|Reprinted from "Rushden Argus" in the Fire Relief Fund Balance Sheet
A meeting of the general committee of the Rushden Fire Relief Fund was held on Friday evening in the Vestry Hall, Rushden, when there were present: Mr. G. Denton (chairman), the Rev. W. R. Morse (Rector), the Rev. M. E. Parkin, the Rev. W. F. Harris, and Messrs. W. H. Wilkins, F. Knight, J. Claridge, Paul Cave, J. W. Ashdowne, J. Spencer, T. Swindall, C. Bates, G. Skinner, A. Willmot, J. T. Colson, A. Wright, J. Farey, T. Linnitt, J. Hornsby, and C. White, with the hon. Secretary (Mr. G. S. Mason).
A letter was read from Mr. J. Lichfield (greengrocer) asking for a grant from the fund through loss of trade occasioned by the fire. The Chairman pointed out that if they acceded to this request they would be opening the fund to tradesmen all round who had suffered loss, and therefore they would be hardly justified in dealing with it. Mr. J. Claridge Expressed himself in similar terms. It was stated that Mr. Lichfield was insured, although he was not probably fully covered. There was no motion forthcoming, and the letter was allowed to lie on the table. Three applications were received for loss of watches. The Chairman explained that these implications came before the executive committee, but they thought the kit fund committee should deal with these claims. It appeared, however, that this fund was exhausted. It was stated that the applicants claimed £4 and £5 in respect of the watches. (Laughter.) Mr. Claridge thought that they were entitled to consideration, and Mr. T. Swindall proposed that the claims be entertained. Mr. C. Bates seconded, and it was carried, with the understanding that the executive fixed the amounts.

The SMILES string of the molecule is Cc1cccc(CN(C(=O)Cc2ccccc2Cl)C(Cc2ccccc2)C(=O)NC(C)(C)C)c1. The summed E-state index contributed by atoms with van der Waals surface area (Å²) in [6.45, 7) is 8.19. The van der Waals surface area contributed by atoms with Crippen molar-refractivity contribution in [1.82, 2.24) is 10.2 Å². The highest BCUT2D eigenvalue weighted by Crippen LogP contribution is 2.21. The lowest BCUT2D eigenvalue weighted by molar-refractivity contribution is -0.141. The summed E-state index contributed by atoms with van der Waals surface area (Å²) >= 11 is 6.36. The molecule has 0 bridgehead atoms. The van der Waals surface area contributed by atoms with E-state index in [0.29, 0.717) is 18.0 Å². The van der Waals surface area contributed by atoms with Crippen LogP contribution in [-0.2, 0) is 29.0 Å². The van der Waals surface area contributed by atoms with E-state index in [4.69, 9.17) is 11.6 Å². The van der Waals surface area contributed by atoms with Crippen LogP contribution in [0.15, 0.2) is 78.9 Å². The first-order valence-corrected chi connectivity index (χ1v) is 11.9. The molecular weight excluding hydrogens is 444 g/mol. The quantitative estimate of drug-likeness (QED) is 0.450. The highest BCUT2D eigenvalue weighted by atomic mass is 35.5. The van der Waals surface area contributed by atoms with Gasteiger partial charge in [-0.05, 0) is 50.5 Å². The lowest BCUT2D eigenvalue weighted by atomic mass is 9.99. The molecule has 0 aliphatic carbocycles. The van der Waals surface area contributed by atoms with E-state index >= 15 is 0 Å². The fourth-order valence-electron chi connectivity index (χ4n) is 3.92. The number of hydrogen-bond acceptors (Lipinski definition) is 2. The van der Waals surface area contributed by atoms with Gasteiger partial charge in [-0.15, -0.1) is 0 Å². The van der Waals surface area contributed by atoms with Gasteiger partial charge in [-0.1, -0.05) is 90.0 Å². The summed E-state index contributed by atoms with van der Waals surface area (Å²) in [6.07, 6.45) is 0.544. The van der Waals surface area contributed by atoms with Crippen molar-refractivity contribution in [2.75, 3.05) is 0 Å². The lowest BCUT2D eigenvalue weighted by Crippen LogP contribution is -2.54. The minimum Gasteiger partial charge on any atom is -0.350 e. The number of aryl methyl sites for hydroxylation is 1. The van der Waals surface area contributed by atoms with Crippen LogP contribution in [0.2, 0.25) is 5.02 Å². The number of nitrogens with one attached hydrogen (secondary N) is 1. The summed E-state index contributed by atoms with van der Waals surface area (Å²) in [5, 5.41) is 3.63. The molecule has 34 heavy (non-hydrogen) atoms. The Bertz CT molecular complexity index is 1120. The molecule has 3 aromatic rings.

A letter was received from Messrs. Cave and Sons, calling attention to a case of distress by the death of William Church, who left five children, two of whom were unable to work. The Chairman remarked that it was a very deserving case, but he doubted if it came under the category of fire fund. Mr. Farey said that the family got into low water owing to the fire, and he thought the fund could be exercised in this case. Mr. Cave remarked that the illness which proved fatal was increased through the fire. He moved that the executive committee deal with the case. Mr. C. Bates seconded, and it was carried. It was decided to make final payments to James Adams, £1; Wm. Ives, £1; Thomas Sargent, £2 10s.; and Mrs. John Clarke eight weeks' further assistance at 14s. 3d. per week.
The Fund Closed
The Chairman said that they had now dealt with all the cases, and could consider the desirability of closing the fund. He formally moved that the fund be forthwith closed. Mr. J. Spencer seconded and it was carried without discussion.